CardioCell LLC, a Stemedica Cell Technologies Inc. subsidiary that creates allogeneic stem-cell therapies for cardiovascular indications, started its Phase 2a clinical trial for chronic heart failure (HF) patients with non-ischemic cardiomyopathy. This trial is the first launch in CardioCell’s HF program that was designed by the company’s Scientific Advisory Board Member Dr. Mihai Gheorghiade. With his support, Principal Investigator Dr. Javed Butler designed this “Single-blind, Placebo-controlled, Crossover, Multi-center, Randomized Study to Assess the Safety, Tolerability and Preliminary Efficacy of a Single Intravenous Dose of Ischemia-tolerant Allogeneic Mesenchymal Bone Marrow Cells to Subjects With Heart Failure of Non-ischemic Etiology,” taking place in the United States.
“CardioCell consulted the world’s leading cardiologists to accelerate our vision for creating breakthrough, allogeneic stem-cell therapies to help patients suffering from chronic HF,” said Dr. Sergey Sikora, CardioCell’s president and CEO. “CardioCell’s Phase 2a clinical trial uses our unique, hypoxically grown stem cells to address non-ischemic cardiomyopathy, a complex condition in which patients have living cardiomyocytes that are not contracting as they should. We hope our itMSCs will assist in reactivating these cardiomyocytes that could, eventually, restore heart function.”
“I joined CardioCell’s Scientific Advisory Board because the company’s therapies hold promise in the field of chronic HF,” said Gheorghiade, professor of medicine and surgery and director of Experimental Therapeutics at the Center for Cardiovascular Innovation at Northwestern University Feinberg School of Medicine. “It’s exciting to see this Phase 2a study– the first CardioCell initiative with which I’ve been involved– launch today.” Dr. Gheorghiade was a featured speaker at the 4th Annual Lugano Stem Cell Meeting in Switzerland June 23 to 24, where he spoke about the potential role of stem-cell therapy in the management of chronic HF.
“Approximately 35% of CHF patients suffer from abnormal heart function not related to coronary artery disease,” said Butler, director of Heart Failure Research and professor of medicine at Emory University. “Some patients respond to standard drug- and device-based therapies, but many others do not. Those patients are at risk for worsening HF, and there are currently no options except a transplant or left-ventricular-assist device implantation for them. We designed this protocol based on CardioCell’s itMSC therapy to test if itMSC treatment via intravenous injection can show efficacy in these patients with non-ischemic cardiomyopathy.”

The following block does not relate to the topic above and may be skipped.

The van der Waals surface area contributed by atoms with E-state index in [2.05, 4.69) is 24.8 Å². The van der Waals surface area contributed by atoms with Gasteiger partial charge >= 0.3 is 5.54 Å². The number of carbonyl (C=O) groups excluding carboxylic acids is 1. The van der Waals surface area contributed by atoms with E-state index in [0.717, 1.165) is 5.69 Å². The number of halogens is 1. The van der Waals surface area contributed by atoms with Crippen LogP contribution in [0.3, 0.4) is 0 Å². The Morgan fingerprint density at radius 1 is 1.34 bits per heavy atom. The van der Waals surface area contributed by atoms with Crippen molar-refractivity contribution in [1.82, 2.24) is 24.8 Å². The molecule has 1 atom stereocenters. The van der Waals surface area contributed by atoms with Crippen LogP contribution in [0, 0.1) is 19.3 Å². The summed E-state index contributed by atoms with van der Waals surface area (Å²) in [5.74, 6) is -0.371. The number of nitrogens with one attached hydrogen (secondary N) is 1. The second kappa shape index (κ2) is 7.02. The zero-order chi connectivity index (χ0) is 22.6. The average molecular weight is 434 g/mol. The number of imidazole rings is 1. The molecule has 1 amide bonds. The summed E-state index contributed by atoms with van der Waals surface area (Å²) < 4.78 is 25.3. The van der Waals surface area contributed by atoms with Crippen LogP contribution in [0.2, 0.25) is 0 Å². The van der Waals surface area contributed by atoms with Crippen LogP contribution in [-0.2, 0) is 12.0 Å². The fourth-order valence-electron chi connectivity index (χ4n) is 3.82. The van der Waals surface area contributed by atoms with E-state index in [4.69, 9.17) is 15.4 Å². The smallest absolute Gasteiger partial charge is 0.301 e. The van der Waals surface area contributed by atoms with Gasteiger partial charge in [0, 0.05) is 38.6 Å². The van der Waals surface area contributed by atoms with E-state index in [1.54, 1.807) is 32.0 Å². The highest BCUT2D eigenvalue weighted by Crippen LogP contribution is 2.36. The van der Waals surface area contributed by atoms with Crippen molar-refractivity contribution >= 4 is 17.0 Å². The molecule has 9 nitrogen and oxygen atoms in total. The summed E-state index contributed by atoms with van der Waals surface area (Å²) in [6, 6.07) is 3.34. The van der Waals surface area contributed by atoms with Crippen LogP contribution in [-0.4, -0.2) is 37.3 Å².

More than 20 patients are currently being recruited at the study’s three sites– Emory University, which is supervised by Butler; Northwestern University, which is overseen by Principal Investigators Dr. Allen Anderson and Dr. Jane Wilcox; and the University of Pennsylvania, which is led by Principal Investigator Dr. Kenneth Margulies.
The study divides half of the patients into a treatment group and the other half into a control group. CardioCell’s treatment and the placebo are administered intravenously. Progress will be tracked at the baseline, at 90 days and at 180 days and will be measured by MRI to observe improvements in ejection fraction (EF) and segmental changes in contractility. At 90 days after the first injection, the control group will receive CardioCell’s treatment, and the previous treatment group will become the control group receiving saline solution. The endpoint includes EF measurements every three months to observe signs of efficacy via increase in EF. The MRI images will be analyzed in the laboratory of Dr. Raymond Kim, professor of medicine and radiology at Duke University Medical Center and founder and co-director of the Duke Cardiovascular Magnetic Resonance Center. Initial results are expected in early 2015.
Only CardioCell’s HF therapies feature itMSCs, which are exclusively licensed from CardioCell’s parent company Stemedica. Unlike all other MSCs– which are grown under normoxic conditions– Stemedica’s bone-marrow-derived, allogeneic itMSCs are unique because they are grown under hypoxic conditions. In vitro experiments demonstrate cells that are exposed to hypoxic conditions show greater homing and engraftment than cells grown under normoxic conditions. Compared to other MSCs, itMSCs secrete higher levels of growth factors and other important proteins associated with neoangiogenesis and healing.
Date: July 8, 2014